This refers to the spouse being won over to Christ through our behavior and example. Peter said, if any of them are disobedient to the word, they may be won without a word by the behavior of their wives (1Pet. 3:1). However, there is another passage that says if you marry someone who is divorced, you are committing adultery (Matt. 5:32).
But I tell you that anyone who divorces his wife, except for sexual immorality, makes her the victim of adultery, and anyone who marries a divorced woman commits adultery.
This refers to someone whose divorce was not Biblically grounded, and as a result, they are still married in the eyes of God. In Matt. 19:4-12, Jesus makes it clear it is only because of the hardness of their hearts. In fact, He quotes the OT (Matt. 19:5) and states, what therefore God has joined together, let no man separate (6).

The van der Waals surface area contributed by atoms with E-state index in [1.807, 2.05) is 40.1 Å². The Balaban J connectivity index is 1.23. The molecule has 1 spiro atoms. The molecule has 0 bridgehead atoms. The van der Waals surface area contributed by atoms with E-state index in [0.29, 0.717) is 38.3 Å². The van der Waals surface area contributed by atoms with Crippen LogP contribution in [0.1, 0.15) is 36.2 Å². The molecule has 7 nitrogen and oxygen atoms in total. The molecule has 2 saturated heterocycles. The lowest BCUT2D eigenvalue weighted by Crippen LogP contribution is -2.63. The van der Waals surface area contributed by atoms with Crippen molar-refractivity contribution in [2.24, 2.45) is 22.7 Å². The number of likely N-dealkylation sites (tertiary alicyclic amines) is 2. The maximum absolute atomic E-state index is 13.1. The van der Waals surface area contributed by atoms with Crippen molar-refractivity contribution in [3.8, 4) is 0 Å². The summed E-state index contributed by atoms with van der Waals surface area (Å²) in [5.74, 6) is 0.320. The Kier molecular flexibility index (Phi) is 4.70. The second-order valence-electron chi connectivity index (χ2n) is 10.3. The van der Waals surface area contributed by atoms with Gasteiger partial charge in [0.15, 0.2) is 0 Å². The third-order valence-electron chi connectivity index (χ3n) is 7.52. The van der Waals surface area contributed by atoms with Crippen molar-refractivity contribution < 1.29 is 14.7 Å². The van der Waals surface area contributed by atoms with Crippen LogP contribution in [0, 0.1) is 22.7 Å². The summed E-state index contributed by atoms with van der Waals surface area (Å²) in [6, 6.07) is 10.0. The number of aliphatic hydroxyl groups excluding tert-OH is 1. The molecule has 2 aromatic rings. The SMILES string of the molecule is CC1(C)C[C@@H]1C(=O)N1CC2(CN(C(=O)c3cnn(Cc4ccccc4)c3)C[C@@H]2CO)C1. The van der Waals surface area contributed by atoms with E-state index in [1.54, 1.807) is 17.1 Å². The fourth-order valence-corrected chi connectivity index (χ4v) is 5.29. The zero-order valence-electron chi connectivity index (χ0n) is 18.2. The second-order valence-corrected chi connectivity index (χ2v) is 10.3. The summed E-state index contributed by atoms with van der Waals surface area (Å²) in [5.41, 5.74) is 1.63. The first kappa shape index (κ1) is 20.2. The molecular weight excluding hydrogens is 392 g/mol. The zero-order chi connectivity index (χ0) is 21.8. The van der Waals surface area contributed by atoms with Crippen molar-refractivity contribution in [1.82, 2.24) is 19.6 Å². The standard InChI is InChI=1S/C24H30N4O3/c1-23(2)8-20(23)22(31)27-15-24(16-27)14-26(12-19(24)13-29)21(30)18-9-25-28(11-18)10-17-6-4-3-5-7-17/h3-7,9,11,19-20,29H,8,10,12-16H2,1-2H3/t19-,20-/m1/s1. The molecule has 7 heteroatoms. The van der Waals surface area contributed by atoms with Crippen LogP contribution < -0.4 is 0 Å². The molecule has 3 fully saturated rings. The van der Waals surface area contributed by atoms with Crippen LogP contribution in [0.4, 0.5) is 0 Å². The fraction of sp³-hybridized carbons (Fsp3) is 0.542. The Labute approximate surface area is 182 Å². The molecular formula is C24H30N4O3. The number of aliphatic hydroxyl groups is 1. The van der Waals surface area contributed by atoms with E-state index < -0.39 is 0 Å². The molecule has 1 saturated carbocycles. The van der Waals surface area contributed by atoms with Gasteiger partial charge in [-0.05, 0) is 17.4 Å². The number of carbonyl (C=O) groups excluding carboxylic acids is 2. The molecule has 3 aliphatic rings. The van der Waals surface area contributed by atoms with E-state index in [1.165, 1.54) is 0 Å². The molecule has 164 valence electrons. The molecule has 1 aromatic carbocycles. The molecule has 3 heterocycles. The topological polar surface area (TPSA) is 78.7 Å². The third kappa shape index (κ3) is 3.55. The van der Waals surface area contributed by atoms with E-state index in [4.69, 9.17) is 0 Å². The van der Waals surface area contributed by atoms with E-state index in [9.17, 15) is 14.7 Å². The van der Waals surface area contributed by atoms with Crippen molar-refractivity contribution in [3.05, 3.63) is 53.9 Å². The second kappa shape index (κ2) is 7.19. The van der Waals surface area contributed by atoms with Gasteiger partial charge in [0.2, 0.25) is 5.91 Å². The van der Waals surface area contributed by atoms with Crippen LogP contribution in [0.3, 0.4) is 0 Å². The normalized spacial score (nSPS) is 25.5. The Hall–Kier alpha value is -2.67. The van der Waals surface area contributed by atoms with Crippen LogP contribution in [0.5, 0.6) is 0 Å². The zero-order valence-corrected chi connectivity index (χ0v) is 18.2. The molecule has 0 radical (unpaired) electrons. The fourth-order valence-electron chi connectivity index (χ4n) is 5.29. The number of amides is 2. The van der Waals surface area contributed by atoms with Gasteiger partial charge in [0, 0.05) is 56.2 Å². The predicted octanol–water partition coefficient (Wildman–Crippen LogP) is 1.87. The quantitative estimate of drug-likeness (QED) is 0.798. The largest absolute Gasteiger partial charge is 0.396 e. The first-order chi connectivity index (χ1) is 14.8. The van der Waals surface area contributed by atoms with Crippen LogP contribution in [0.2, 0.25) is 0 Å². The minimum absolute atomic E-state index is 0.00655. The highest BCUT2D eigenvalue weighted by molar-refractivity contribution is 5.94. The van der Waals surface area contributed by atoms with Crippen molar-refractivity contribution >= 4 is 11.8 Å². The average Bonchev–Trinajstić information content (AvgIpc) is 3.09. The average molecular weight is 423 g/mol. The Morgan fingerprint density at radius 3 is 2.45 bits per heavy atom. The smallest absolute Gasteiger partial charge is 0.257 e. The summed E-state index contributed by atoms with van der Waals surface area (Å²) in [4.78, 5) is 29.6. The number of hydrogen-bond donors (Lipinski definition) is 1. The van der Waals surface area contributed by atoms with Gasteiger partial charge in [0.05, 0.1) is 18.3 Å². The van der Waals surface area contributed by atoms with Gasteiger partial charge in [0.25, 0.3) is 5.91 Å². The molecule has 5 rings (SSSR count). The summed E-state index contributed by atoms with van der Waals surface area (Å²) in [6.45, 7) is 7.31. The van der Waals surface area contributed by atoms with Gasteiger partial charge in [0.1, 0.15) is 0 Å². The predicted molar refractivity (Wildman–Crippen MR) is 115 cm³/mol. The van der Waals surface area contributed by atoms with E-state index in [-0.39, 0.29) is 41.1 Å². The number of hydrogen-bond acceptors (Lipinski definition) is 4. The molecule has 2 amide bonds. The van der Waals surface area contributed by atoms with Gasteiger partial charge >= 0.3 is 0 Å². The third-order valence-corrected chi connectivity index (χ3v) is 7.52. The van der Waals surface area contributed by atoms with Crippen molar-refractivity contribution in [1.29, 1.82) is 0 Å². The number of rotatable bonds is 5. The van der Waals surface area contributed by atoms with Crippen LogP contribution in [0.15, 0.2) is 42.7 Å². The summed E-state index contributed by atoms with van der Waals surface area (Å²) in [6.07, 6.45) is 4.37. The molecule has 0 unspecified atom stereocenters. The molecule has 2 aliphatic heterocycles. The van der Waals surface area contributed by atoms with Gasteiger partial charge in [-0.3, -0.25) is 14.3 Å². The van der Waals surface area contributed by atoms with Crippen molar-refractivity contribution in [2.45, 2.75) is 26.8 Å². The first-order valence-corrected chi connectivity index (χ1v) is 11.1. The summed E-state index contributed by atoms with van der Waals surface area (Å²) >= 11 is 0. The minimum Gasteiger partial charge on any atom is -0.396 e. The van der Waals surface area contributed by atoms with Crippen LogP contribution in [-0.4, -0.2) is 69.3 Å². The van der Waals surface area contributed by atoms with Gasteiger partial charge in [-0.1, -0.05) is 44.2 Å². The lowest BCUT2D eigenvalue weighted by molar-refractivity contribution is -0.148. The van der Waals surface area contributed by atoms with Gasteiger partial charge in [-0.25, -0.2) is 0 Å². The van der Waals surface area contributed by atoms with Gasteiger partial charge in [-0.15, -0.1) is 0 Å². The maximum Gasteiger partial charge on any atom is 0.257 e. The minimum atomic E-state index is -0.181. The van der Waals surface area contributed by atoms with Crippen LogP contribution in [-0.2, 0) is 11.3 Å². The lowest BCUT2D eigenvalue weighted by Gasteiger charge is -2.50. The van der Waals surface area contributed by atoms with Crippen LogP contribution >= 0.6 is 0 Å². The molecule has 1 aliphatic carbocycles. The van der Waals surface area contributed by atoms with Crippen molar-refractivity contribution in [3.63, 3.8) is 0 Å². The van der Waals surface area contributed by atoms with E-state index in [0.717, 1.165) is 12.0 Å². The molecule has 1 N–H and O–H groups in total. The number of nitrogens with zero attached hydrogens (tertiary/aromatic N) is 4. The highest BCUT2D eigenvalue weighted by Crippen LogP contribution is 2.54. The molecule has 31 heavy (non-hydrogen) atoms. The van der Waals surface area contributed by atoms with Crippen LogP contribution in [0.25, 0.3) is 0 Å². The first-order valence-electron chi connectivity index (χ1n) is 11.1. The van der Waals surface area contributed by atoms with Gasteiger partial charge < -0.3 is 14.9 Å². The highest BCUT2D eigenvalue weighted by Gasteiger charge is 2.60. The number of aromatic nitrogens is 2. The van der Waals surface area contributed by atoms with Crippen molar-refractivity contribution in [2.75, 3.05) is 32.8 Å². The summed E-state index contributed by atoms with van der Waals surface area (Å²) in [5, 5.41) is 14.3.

Mark and Luke don't even mention the exception of “unchastity,” In fact, Luke states that it is easier for heaven and earth to pass away than for one stroke of a letter of the Law to fail (Luke 16:17). My belief is that he was referring to letting no man separate, not to Moses' doctrine of divorce.
So can you marry someone who has been divorced? Well, it's not so much if you can marry them, but would their past failed marriage be an indicator of your future marital success?
Here are some things to ask before you get your heart involved, allowing God and His Spirit to guide you.
Q: How long were you married and what were the circumstances of your divorce?
Q: Were you following the Lord during your marriage? If so, what changed?